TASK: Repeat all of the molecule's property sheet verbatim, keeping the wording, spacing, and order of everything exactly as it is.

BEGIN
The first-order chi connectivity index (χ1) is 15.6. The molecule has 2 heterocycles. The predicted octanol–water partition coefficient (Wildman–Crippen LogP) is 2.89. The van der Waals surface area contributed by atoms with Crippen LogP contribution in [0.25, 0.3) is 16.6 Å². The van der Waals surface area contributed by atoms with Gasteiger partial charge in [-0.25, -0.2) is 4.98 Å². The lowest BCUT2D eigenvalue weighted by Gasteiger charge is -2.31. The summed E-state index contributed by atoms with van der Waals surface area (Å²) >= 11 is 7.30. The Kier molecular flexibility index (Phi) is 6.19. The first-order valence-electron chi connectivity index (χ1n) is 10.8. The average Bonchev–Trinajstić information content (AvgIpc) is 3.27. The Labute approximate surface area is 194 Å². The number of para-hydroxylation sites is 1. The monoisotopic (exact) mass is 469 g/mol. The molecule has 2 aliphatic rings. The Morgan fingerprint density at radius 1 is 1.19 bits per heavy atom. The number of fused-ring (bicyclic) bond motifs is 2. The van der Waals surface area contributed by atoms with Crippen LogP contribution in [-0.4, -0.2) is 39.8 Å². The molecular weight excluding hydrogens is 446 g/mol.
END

The first-order chi connectivity index (χ1) is 15.6. The molecule has 2 heterocycles. The predicted octanol–water partition coefficient (Wildman–Crippen LogP) is 2.89. The van der Waals surface area contributed by atoms with Crippen LogP contribution in [0.25, 0.3) is 16.6 Å². The van der Waals surface area contributed by atoms with Gasteiger partial charge in [-0.25, -0.2) is 4.98 Å². The lowest BCUT2D eigenvalue weighted by Gasteiger charge is -2.31. The summed E-state index contributed by atoms with van der Waals surface area (Å²) >= 11 is 7.30. The Kier molecular flexibility index (Phi) is 6.19. The first-order valence-electron chi connectivity index (χ1n) is 10.8. The average Bonchev–Trinajstić information content (AvgIpc) is 3.27. The Labute approximate surface area is 194 Å². The number of para-hydroxylation sites is 1. The monoisotopic (exact) mass is 469 g/mol. The molecule has 2 aliphatic rings. The Morgan fingerprint density at radius 1 is 1.19 bits per heavy atom. The number of fused-ring (bicyclic) bond motifs is 2. The van der Waals surface area contributed by atoms with Crippen LogP contribution in [-0.4, -0.2) is 39.8 Å². The molecular weight excluding hydrogens is 446 g/mol.